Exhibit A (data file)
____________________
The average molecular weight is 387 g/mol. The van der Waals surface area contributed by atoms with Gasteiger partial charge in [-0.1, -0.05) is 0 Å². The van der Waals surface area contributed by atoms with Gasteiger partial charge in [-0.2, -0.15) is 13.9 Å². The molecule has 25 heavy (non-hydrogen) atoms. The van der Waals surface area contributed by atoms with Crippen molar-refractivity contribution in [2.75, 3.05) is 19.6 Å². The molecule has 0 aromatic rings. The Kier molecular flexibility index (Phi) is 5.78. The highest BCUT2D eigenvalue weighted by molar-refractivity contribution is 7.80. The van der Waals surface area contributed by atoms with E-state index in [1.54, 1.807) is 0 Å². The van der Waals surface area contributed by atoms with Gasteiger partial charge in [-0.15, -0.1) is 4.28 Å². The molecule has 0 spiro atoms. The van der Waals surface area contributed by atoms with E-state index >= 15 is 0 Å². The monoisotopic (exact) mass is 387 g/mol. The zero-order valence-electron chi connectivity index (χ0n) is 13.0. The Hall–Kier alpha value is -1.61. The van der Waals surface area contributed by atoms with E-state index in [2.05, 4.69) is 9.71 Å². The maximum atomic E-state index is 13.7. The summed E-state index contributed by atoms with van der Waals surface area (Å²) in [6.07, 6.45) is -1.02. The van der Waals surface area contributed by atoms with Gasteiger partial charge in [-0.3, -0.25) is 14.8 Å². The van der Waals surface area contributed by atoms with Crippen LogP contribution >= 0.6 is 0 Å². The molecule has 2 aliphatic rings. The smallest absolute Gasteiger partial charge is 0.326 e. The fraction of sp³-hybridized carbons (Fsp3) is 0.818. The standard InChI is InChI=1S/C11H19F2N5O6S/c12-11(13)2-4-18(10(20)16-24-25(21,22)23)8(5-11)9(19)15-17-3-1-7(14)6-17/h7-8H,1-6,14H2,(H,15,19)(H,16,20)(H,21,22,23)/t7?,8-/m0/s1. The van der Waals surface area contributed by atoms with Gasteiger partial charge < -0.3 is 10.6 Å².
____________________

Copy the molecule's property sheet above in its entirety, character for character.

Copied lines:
The average molecular weight is 387 g/mol. The van der Waals surface area contributed by atoms with Gasteiger partial charge in [-0.1, -0.05) is 0 Å². The van der Waals surface area contributed by atoms with Gasteiger partial charge in [-0.2, -0.15) is 13.9 Å². The molecule has 25 heavy (non-hydrogen) atoms. The van der Waals surface area contributed by atoms with Crippen molar-refractivity contribution in [2.75, 3.05) is 19.6 Å². The molecule has 0 aromatic rings. The Kier molecular flexibility index (Phi) is 5.78. The highest BCUT2D eigenvalue weighted by molar-refractivity contribution is 7.80. The van der Waals surface area contributed by atoms with E-state index in [1.54, 1.807) is 0 Å². The van der Waals surface area contributed by atoms with Gasteiger partial charge in [-0.15, -0.1) is 4.28 Å². The molecule has 0 spiro atoms. The van der Waals surface area contributed by atoms with E-state index >= 15 is 0 Å². The monoisotopic (exact) mass is 387 g/mol. The zero-order valence-electron chi connectivity index (χ0n) is 13.0. The Hall–Kier alpha value is -1.61. The van der Waals surface area contributed by atoms with E-state index in [2.05, 4.69) is 9.71 Å². The maximum atomic E-state index is 13.7. The summed E-state index contributed by atoms with van der Waals surface area (Å²) in [6.07, 6.45) is -1.02. The van der Waals surface area contributed by atoms with Gasteiger partial charge in [-0.3, -0.25) is 14.8 Å². The van der Waals surface area contributed by atoms with Crippen LogP contribution >= 0.6 is 0 Å². The molecule has 2 aliphatic rings. The smallest absolute Gasteiger partial charge is 0.326 e. The fraction of sp³-hybridized carbons (Fsp3) is 0.818. The standard InChI is InChI=1S/C11H19F2N5O6S/c12-11(13)2-4-18(10(20)16-24-25(21,22)23)8(5-11)9(19)15-17-3-1-7(14)6-17/h7-8H,1-6,14H2,(H,15,19)(H,16,20)(H,21,22,23)/t7?,8-/m0/s1. The van der Waals surface area contributed by atoms with Gasteiger partial charge < -0.3 is 10.6 Å².